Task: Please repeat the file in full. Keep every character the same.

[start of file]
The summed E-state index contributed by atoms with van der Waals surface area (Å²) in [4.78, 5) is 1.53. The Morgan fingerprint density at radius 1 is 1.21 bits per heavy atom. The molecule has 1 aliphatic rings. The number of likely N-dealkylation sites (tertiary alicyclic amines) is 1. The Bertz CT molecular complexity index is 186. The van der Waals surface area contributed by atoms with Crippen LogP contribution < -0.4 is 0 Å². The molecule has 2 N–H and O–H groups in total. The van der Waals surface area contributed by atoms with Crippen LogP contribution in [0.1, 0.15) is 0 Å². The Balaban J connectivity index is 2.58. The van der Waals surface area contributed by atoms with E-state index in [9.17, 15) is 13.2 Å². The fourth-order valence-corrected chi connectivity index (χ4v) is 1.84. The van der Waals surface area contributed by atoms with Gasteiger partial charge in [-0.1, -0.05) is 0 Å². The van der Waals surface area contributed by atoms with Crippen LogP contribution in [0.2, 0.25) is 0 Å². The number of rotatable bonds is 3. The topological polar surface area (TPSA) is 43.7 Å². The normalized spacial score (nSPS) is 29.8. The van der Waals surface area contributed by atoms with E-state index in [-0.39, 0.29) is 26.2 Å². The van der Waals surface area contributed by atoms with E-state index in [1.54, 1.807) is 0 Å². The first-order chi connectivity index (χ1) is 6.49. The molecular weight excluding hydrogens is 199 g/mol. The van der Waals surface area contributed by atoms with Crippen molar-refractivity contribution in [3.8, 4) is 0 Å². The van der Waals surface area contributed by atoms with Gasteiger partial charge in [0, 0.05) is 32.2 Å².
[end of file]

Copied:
The summed E-state index contributed by atoms with van der Waals surface area (Å²) in [4.78, 5) is 1.53. The Morgan fingerprint density at radius 1 is 1.21 bits per heavy atom. The molecule has 1 aliphatic rings. The number of likely N-dealkylation sites (tertiary alicyclic amines) is 1. The Bertz CT molecular complexity index is 186. The van der Waals surface area contributed by atoms with Crippen LogP contribution < -0.4 is 0 Å². The molecule has 2 N–H and O–H groups in total. The van der Waals surface area contributed by atoms with Crippen LogP contribution in [0.1, 0.15) is 0 Å². The Balaban J connectivity index is 2.58. The van der Waals surface area contributed by atoms with E-state index in [9.17, 15) is 13.2 Å². The fourth-order valence-corrected chi connectivity index (χ4v) is 1.84. The van der Waals surface area contributed by atoms with Gasteiger partial charge in [-0.1, -0.05) is 0 Å². The van der Waals surface area contributed by atoms with Crippen LogP contribution in [0.2, 0.25) is 0 Å². The number of rotatable bonds is 3. The topological polar surface area (TPSA) is 43.7 Å². The normalized spacial score (nSPS) is 29.8. The van der Waals surface area contributed by atoms with E-state index in [-0.39, 0.29) is 26.2 Å². The van der Waals surface area contributed by atoms with E-state index in [1.54, 1.807) is 0 Å². The first-order chi connectivity index (χ1) is 6.49. The molecular weight excluding hydrogens is 199 g/mol. The van der Waals surface area contributed by atoms with Crippen molar-refractivity contribution in [3.8, 4) is 0 Å². The van der Waals surface area contributed by atoms with Gasteiger partial charge in [0, 0.05) is 32.2 Å².